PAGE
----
Richard Luczak

Richard Luczak, a Niagara University senior majoring in social studies and mathematics education (grades 5-12), presented his honors thesis research April 7 at the 2018 Hudson River Undergraduate Mathematics Research Conference, which was held at St. Lawrence University.

Luczak, who is an Honors student at Niagara University, was Western New York’s lone representative at the annual conference. His research examined math modeling and how it can be used to positively impact high school students’ problem-solving and critical thinking skills. An in-depth study of the Common Core State Standards (CCSS) was also conducted to suggest recommendations as to how to incorporate more math modeling into the current curriculum.

Among Luczak’s findings:

  • In general, more math modeling needs to be incorporated into the curriculum. The NextGenEd Standards provide for additional time to accomplish this, due to removing some concepts from the current curriculum and giving teachers more flexibility in instruction. Educational research has shown that classroom activities and learning segments that incorporate math modeling better serve students and support student learning outcomes.
  • Teachers should try to incorporate some type of math modeling in every unit and every class – “Yes, even calculus!” Luczak said. Educators can scaffold the problem to suit the needs of the lesson or material they want the students to focus on and utilize to produce a solution. Using math modeling will lead to higher rates of comprehension and understanding and, consequently, higher test scores. These are great ways to assess student knowledge of the concepts being discussed in class because they are applying what they learned in the classroom to real-world situations and thinking logically and holistically.
  • Math modeling is the way of the future. With the NextGenEd Standards coming for full implementation by 2020 and the continued focus on college/career readiness for the students of New York state, math modeling is both an appropriate and meaningful way for students to engage with the material and, ultimately, produce primary evidence of their thinking and learning.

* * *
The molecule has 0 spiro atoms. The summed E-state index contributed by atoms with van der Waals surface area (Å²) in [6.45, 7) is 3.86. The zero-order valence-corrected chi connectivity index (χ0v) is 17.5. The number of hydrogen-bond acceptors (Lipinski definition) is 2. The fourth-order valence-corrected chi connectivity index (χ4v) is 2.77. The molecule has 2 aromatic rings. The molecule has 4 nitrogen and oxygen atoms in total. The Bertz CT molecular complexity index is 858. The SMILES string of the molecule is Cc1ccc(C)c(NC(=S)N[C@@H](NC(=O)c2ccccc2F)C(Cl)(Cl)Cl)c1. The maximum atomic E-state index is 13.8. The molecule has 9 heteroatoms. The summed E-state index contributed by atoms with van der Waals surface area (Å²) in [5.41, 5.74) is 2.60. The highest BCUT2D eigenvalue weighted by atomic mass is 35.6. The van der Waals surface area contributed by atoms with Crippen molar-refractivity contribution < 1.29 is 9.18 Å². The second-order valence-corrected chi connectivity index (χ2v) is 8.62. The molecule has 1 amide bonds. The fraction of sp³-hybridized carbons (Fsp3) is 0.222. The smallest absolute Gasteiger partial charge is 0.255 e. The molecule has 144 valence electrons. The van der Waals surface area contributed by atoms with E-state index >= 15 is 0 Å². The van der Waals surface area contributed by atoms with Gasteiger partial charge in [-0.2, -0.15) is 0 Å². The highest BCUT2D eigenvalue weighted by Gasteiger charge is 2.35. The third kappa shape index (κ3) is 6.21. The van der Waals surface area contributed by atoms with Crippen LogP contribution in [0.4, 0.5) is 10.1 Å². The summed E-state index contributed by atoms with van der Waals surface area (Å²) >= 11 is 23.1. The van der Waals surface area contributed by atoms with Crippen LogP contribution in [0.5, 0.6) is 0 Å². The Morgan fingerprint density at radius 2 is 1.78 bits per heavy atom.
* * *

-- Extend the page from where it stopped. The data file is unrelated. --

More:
“With math modeling, students can identify with the situations they’re presented and see how the math they learn in the classroom is utilized in our everyday lives,” Luczak noted. “This is very powerful!”

“Richard has done an excellent job of using his entire educational experience at NU to make an interdisciplinary, holistic assessment of current math education, and conduct meaningful research to support his teaching philosophy,” said Dr. Maritza Branker, chair of the university’s mathematics department and Luczak’s Honors thesis advisor. “I am extremely proud to be his thesis advisor and was thrilled to have him represent us at the Hudson River Undergraduate Mathematics Research Conference.”

One of the reviewers of Luczak’s presentation at the conference was Dr. Jeff McLean, a teaching postdoctoral fellow from St. Lawrence University whose research is specific to math modeling and designing related problems. He concurred with the information presented in the 15-minute talk based on Luczak’s research.

“It is significant and speaks to the extremely high quality of Richard’s research that a scholar with Dr. McLean’s expertise in the field agreed with Richard’s findings,” said Dr. Michael Barnwell, associate professor of philosophy and director of NU’s Honors program. 

The Hudson River Undergraduate Mathematics Research Conference is a one-day mathematics conference held each spring semester at rotating institutions, and attended by students and faculty from various universities and colleges in New York and New England. Its first meeting was held in 1994 at Siena College in Loudonville, N.Y.

Niagara University’s Honors program provides curricular support to high-performing students by offering smaller, “Honors-only” sections of courses in which alternative pedagogies and close interaction between professors and students are encouraged. By means of a yearlong Honors thesis, program participant conducts original research while working individually with a member of NU’s faculty. Additional information can be found at

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